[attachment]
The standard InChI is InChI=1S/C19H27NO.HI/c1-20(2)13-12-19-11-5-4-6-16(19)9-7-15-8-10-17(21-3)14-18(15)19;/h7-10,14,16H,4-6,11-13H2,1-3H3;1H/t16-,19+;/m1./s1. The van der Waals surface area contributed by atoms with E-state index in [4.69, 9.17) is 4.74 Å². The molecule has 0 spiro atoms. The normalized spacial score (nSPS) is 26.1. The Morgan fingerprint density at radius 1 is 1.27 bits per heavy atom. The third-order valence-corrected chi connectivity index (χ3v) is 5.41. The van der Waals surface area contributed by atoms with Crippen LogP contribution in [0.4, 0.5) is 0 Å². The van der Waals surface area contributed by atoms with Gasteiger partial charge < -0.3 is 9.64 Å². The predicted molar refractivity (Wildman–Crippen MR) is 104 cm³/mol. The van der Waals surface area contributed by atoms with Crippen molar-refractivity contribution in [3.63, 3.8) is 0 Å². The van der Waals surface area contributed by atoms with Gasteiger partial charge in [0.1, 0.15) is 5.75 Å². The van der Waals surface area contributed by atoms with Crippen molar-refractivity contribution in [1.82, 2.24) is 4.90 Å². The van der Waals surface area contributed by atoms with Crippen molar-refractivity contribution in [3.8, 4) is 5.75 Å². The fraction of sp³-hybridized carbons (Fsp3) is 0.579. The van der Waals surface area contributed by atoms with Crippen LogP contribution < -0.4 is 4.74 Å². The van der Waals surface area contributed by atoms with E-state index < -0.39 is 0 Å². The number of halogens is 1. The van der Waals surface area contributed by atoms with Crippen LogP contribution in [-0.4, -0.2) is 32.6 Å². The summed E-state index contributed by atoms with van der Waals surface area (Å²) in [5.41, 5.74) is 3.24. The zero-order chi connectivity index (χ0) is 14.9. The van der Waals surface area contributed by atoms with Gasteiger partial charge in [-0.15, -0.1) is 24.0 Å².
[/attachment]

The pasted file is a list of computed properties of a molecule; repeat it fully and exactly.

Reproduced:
The standard InChI is InChI=1S/C19H27NO.HI/c1-20(2)13-12-19-11-5-4-6-16(19)9-7-15-8-10-17(21-3)14-18(15)19;/h7-10,14,16H,4-6,11-13H2,1-3H3;1H/t16-,19+;/m1./s1. The van der Waals surface area contributed by atoms with E-state index in [4.69, 9.17) is 4.74 Å². The molecule has 0 spiro atoms. The normalized spacial score (nSPS) is 26.1. The Morgan fingerprint density at radius 1 is 1.27 bits per heavy atom. The third-order valence-corrected chi connectivity index (χ3v) is 5.41. The van der Waals surface area contributed by atoms with Crippen LogP contribution in [0.4, 0.5) is 0 Å². The van der Waals surface area contributed by atoms with Gasteiger partial charge < -0.3 is 9.64 Å². The predicted molar refractivity (Wildman–Crippen MR) is 104 cm³/mol. The van der Waals surface area contributed by atoms with Crippen molar-refractivity contribution in [3.63, 3.8) is 0 Å². The van der Waals surface area contributed by atoms with Gasteiger partial charge in [0.1, 0.15) is 5.75 Å². The van der Waals surface area contributed by atoms with Crippen molar-refractivity contribution in [1.82, 2.24) is 4.90 Å². The van der Waals surface area contributed by atoms with Crippen molar-refractivity contribution in [3.8, 4) is 5.75 Å². The fraction of sp³-hybridized carbons (Fsp3) is 0.579. The van der Waals surface area contributed by atoms with Crippen LogP contribution < -0.4 is 4.74 Å². The van der Waals surface area contributed by atoms with E-state index < -0.39 is 0 Å². The number of halogens is 1. The van der Waals surface area contributed by atoms with Crippen LogP contribution in [-0.4, -0.2) is 32.6 Å². The summed E-state index contributed by atoms with van der Waals surface area (Å²) in [5.41, 5.74) is 3.24. The zero-order chi connectivity index (χ0) is 14.9. The van der Waals surface area contributed by atoms with Gasteiger partial charge in [-0.15, -0.1) is 24.0 Å².